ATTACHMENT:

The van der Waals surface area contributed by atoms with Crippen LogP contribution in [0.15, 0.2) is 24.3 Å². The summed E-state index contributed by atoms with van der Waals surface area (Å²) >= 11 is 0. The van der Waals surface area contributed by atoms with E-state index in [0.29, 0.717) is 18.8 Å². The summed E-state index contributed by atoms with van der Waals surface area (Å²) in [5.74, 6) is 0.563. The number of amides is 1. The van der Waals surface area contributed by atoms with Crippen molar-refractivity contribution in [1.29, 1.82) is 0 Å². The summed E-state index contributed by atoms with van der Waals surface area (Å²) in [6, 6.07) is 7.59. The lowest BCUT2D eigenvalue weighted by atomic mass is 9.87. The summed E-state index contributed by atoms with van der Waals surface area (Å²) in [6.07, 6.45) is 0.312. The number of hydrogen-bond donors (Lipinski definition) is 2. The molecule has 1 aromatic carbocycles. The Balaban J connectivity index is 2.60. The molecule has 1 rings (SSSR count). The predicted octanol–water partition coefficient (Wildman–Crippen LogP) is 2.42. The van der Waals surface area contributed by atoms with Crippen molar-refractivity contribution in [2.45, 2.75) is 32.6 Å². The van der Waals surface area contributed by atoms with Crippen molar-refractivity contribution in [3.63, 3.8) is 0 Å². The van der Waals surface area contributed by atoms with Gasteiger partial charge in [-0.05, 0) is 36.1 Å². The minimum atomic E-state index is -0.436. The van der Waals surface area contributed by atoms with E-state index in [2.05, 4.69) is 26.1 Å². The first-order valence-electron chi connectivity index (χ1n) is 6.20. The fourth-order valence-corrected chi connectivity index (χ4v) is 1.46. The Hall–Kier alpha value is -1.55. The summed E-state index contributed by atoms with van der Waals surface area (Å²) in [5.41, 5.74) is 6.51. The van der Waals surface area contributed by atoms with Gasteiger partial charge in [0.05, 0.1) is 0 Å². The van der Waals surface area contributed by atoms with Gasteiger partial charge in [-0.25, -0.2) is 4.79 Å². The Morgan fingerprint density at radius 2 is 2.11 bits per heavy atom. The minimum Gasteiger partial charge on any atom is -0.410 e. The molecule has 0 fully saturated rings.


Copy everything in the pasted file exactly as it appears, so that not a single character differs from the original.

The van der Waals surface area contributed by atoms with Crippen LogP contribution in [0.15, 0.2) is 24.3 Å². The summed E-state index contributed by atoms with van der Waals surface area (Å²) >= 11 is 0. The van der Waals surface area contributed by atoms with E-state index in [0.29, 0.717) is 18.8 Å². The summed E-state index contributed by atoms with van der Waals surface area (Å²) in [5.74, 6) is 0.563. The number of amides is 1. The van der Waals surface area contributed by atoms with Crippen molar-refractivity contribution in [1.29, 1.82) is 0 Å². The summed E-state index contributed by atoms with van der Waals surface area (Å²) in [6, 6.07) is 7.59. The lowest BCUT2D eigenvalue weighted by atomic mass is 9.87. The summed E-state index contributed by atoms with van der Waals surface area (Å²) in [6.07, 6.45) is 0.312. The number of hydrogen-bond donors (Lipinski definition) is 2. The molecule has 1 aromatic carbocycles. The Balaban J connectivity index is 2.60. The molecule has 1 rings (SSSR count). The predicted octanol–water partition coefficient (Wildman–Crippen LogP) is 2.42. The van der Waals surface area contributed by atoms with Crippen molar-refractivity contribution in [2.45, 2.75) is 32.6 Å². The van der Waals surface area contributed by atoms with Crippen molar-refractivity contribution in [3.63, 3.8) is 0 Å². The van der Waals surface area contributed by atoms with Gasteiger partial charge in [-0.05, 0) is 36.1 Å². The minimum atomic E-state index is -0.436. The van der Waals surface area contributed by atoms with E-state index in [2.05, 4.69) is 26.1 Å². The first-order valence-electron chi connectivity index (χ1n) is 6.20. The fourth-order valence-corrected chi connectivity index (χ4v) is 1.46. The Hall–Kier alpha value is -1.55. The summed E-state index contributed by atoms with van der Waals surface area (Å²) in [5.41, 5.74) is 6.51. The van der Waals surface area contributed by atoms with Gasteiger partial charge in [0.05, 0.1) is 0 Å². The van der Waals surface area contributed by atoms with Gasteiger partial charge in [-0.25, -0.2) is 4.79 Å². The Morgan fingerprint density at radius 2 is 2.11 bits per heavy atom. The minimum Gasteiger partial charge on any atom is -0.410 e. The molecule has 0 fully saturated rings.